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Submitted: 12-17-2002 by Jonathan Long
For those of you who have never heard of Mirage Sea Kayaks read on: MSK is located in Sydney, Australia and owned by a great guy named Paul Hewitson. Mirage is the most popular boat maker in Australia and New Zealand. There does not seem to be the breadth of choice that we have here but the boats that are available are all of what might be considered a 'performance' type here. Mirage Sea Kayaks are most like Current Designs as far as quality and finish and Valley/Nigel Dennis for design and function. But they all have integral rudders.
On to the review: I bought a 22S, which I received in June after a few month on the phone with Paul. The process of buying one and importing it direct is much less hassle than I expected but it is a whole lot more time and hassle than walking into a dealer and buying one. So...
The 22S is designed primarily as a race boat. It is really 22 feet long and only 18 inches wide. Just so noone is confused about the intended purpose of this boat: It is meant to go very fast in a relatively straight line. With adequate skills this boat can handle some extremely rough water but it would definitely be called 'tender' relative to a normal sea kayak. It's length makes it more stable at 18 inches wide than I expected. The closest relative it has here in the US would be the West Hill Family (Thunderbolt, X-Par Missile etc) It is not quite as fast as the Thunderbolt but slightly more stable.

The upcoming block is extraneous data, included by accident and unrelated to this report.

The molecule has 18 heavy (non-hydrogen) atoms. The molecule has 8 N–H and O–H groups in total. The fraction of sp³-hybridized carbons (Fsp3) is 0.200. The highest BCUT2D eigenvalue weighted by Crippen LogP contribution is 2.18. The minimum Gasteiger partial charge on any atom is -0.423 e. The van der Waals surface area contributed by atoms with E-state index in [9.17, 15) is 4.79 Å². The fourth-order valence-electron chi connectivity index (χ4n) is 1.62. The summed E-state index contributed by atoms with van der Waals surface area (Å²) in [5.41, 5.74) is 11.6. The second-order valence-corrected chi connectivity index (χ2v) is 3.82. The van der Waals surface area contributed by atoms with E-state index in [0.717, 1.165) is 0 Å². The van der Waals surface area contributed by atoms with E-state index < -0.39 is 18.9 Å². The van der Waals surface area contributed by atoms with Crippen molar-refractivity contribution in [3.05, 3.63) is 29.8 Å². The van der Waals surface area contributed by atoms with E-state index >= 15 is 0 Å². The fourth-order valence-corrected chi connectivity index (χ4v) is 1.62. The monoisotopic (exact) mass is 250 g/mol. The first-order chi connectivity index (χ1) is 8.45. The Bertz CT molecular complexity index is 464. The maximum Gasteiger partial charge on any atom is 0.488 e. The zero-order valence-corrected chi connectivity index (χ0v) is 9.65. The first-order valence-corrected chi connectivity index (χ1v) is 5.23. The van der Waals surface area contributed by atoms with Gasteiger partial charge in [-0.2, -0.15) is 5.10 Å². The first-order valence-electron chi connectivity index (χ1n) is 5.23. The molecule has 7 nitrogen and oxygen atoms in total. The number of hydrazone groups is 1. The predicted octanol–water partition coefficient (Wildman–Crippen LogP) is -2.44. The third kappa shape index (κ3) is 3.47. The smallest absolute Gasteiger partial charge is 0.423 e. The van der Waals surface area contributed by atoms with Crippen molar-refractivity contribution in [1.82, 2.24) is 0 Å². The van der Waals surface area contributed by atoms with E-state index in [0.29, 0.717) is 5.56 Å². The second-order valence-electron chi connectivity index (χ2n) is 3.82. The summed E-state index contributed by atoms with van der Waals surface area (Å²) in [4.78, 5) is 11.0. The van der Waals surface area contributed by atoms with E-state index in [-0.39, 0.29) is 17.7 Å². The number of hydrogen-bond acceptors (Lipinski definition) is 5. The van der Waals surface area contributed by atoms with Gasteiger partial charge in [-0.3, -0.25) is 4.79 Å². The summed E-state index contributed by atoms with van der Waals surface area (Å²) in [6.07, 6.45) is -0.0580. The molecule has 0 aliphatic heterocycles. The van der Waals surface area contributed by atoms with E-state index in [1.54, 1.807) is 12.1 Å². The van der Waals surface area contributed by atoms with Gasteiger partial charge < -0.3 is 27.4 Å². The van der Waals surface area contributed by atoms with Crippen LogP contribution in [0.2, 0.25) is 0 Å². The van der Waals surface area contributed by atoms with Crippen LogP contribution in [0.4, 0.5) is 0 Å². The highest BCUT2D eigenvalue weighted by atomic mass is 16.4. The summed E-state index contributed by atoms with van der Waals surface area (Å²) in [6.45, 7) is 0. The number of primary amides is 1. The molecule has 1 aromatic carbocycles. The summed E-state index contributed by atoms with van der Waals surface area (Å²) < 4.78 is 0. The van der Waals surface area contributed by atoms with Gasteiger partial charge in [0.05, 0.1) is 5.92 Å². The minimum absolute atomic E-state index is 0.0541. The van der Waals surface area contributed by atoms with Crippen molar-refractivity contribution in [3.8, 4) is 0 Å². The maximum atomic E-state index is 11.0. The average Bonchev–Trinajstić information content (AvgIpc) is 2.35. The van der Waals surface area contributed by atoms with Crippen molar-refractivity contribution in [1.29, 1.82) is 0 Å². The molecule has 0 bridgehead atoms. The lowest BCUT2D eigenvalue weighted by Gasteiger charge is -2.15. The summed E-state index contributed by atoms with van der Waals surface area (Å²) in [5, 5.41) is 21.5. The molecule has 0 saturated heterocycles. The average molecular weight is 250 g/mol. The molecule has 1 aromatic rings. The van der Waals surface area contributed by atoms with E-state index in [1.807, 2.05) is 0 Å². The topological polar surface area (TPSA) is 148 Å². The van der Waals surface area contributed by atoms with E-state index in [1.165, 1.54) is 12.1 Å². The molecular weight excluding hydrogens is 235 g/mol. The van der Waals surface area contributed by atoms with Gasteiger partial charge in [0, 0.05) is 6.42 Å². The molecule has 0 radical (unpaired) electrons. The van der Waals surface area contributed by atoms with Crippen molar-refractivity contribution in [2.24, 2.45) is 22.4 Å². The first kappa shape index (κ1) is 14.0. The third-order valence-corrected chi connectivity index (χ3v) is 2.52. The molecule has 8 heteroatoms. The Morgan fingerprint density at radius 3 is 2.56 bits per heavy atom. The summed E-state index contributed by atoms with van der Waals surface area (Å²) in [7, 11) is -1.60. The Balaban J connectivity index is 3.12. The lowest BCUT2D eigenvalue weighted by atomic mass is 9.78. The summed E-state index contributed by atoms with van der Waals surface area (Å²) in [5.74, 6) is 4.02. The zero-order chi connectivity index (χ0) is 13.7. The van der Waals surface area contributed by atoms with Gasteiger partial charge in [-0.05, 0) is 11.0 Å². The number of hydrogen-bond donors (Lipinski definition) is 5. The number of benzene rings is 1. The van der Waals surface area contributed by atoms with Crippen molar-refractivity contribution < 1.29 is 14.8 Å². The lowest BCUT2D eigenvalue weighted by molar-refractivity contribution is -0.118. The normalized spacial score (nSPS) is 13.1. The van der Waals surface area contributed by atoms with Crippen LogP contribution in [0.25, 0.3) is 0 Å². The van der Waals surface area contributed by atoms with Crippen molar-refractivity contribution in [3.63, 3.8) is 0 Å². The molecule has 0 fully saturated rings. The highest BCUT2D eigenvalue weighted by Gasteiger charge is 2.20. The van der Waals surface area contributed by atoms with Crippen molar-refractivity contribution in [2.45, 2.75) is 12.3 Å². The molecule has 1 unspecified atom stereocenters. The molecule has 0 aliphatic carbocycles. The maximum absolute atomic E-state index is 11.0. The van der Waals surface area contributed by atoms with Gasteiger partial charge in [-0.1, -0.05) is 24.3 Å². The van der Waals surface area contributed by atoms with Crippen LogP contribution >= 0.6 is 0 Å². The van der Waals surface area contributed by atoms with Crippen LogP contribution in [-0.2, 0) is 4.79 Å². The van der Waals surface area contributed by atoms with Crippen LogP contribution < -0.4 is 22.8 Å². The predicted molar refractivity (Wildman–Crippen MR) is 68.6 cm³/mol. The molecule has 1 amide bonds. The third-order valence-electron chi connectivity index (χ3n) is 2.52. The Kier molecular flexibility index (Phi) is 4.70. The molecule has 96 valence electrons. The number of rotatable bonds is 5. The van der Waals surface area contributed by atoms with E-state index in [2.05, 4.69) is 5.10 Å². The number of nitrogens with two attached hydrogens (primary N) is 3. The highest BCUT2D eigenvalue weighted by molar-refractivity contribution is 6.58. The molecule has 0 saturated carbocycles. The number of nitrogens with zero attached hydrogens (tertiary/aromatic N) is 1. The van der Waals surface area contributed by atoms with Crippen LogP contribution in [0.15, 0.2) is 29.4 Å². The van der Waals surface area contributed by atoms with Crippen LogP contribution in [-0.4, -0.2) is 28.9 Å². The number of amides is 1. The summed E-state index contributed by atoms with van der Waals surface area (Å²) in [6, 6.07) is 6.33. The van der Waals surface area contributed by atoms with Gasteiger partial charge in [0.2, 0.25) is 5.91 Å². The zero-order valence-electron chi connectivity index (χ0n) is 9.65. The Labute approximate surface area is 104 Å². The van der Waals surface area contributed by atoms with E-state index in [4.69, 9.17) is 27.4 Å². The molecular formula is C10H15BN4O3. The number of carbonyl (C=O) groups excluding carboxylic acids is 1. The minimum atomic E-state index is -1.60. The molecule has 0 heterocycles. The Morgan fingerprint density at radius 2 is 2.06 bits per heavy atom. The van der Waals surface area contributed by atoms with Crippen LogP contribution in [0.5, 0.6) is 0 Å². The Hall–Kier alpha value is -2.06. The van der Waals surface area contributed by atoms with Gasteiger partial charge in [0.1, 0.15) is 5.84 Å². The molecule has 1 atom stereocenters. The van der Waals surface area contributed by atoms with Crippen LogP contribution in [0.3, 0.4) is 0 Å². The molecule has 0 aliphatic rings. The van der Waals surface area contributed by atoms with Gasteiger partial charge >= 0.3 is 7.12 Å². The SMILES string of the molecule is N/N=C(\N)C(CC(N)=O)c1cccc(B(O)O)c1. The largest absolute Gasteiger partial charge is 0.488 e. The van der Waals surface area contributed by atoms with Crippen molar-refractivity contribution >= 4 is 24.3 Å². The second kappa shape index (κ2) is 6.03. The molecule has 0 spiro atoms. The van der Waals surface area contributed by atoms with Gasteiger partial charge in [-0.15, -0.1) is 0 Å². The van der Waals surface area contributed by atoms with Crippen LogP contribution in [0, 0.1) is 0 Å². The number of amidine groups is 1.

I have a solid roll and confident braces. This is not a prerequisite for paddling this boat. I know many racers whose 'capsize maneuver' skills are minimal. Keep in mind that if you flip over and wet exit this boat is tougher to get back in to than a regular sea kayak due to it's width. It would certainly be possible with a practiced paddle float reentry.
The boat: it is available in both fiberglass or Kevlar. I opted for a medium weight layup of Kevlar as I thought I might see some breaking water and surf someday. In Kevlar you can get the boat as light as 26lbs. Mine weighs 40lbs. The gel coat finish is excellent and the boat is made with a surprising attention to detail. I was very impressed with it when I unwrapped it from the cardboard and bubblepack. I even custom designed a racing stripe that runs the full length of the foredeck which they did for no extra charge.